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Not sure why but every single Lexus model I get an insurance quote on comes out very expensive, does this make sense or is there something wrong?

I have checked different years and different models, the cheapest I have is about another £500 because I already paid £1000 for my policy with current car which is a Honda civic . Any ideas why this is so?

I've got 3 years no claims bonus and 25 years of age.

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I am insured through the Institute of Advanced Motorists (who use Cornmarket Insurance brokers), but as stated previously, I use Comparison websites to get the quotes.  Cornmarket have a policy to bea

One of the main factors is insurance group - Lexus are quite high up - could be because of parts prices

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10 minutes ago, b4u2 said:

Not sure why but every single Lexus model I get an insurance quote on comes out very expensive, does this make sense or is there something wrong?

I have checked different years and different models, the cheapest I have is about another £500 because I already paid £1000 for my policy with current car which is a Honda civic . Any ideas why this is so?

I've got 3 years no claims bonus and 25 years of age.

Keep trying ,but change your name, address and Postcode and add a named driver  let us know how you get on  please.

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@royoftherovers

I have tried everything including brokers, comparison sites etc

The cheapest always seems with my current provider but still very expensive

Absolutely ridiculous some of the quotes I have been getting.

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Just now, b4u2 said:

@royoftherovers

I have tried everything including brokers, comparison sites etc

The cheapest always seems with my current provider but still very expensive

Absolutely ridiculous some of the quotes I have been getting.

The common denominator is you, so just try what I have said as it might prove fruitful towards solving the problem B4.

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2 minutes ago, royoftherovers said:

The common denominator is you, so just try what I have said as it might prove fruitful towards solving the problem B4.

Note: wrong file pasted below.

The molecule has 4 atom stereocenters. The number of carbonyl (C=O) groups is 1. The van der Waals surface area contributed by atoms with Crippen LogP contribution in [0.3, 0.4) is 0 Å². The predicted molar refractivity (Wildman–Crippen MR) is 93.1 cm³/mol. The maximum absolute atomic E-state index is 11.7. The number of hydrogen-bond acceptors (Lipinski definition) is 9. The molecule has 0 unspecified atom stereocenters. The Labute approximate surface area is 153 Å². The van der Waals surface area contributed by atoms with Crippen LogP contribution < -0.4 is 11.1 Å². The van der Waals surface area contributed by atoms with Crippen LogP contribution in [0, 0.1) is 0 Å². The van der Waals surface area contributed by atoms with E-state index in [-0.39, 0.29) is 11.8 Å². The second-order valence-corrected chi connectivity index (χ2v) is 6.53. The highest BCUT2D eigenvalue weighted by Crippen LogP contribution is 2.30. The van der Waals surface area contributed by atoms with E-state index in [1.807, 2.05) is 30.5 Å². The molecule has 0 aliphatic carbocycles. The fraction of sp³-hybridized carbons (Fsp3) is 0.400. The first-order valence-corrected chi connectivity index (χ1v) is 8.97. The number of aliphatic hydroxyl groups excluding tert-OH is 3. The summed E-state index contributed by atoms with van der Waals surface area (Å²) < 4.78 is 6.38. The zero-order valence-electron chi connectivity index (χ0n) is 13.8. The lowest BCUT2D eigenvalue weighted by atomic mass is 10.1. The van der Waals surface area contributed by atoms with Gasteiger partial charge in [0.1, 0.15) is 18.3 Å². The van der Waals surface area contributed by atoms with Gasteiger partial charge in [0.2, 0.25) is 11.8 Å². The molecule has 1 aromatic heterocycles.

Try Martin Lewis's site, he has some one great tips 

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They are relatively expensive and complex cars (compared with Civics etc) - expensive to fix. Ergo, expensive to insure, especially when you're under 30.

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8 minutes ago, b4u2 said:

@royoftherovers

Not sure what you mean by change name, address, postcode?

I can't as that would be providing false information.

You are merely trying to obtain a quotation, you are not going to use it other than to report to the Forum, so that we might evaluate it and help you. Use a post code that is close to you.

If you are not comfortable with the suggested approach, then do not use it.

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As Phil has mentioned above, try the Martin Lewis site - there are some good suggestions on there. One example is tweaking your job title to another than is similar and could apply to the role you are in currently, this could help reduce your premiums.

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4 minutes ago, b4u2 said:

@royoftherovers

Any other suggestions?

Check the Martin Lewis site as other have said, but the Principle component is the driver. His age, his driving record, his postcode.

My experience tells me that adding a named driver (parent, uncle 40+ in age will tend to reduce the premium B4

I will watch this subject with interest. Good luck.

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1 hour ago, b4u2 said:

Not sure why but every single Lexus model I get an insurance quote on comes out very expensive, does this make sense or is there something wrong?

I have checked different years and different models, the cheapest I have is about another £500 because I already paid £1000 for my policy with current car which is a Honda civic . Any ideas why this is so?

I've got 3 years no claims bonus and 25 years of age.

That sounds correct. I would say £1000 for Honda Civic was rather high, but obviously it depends on what Civic it is.

For reference my first insurance on IS250 @24 years old was £2800. First insurance on RC200t when I was 30 was £1400... Overall, £500 increase in insurance from Civic to GS sounds about right.

Insurance in UK is fraud, so nothing surprises me.

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5 minutes ago, b4u2 said:

@Linas.P

What do you mean by insurance in uk is fraud?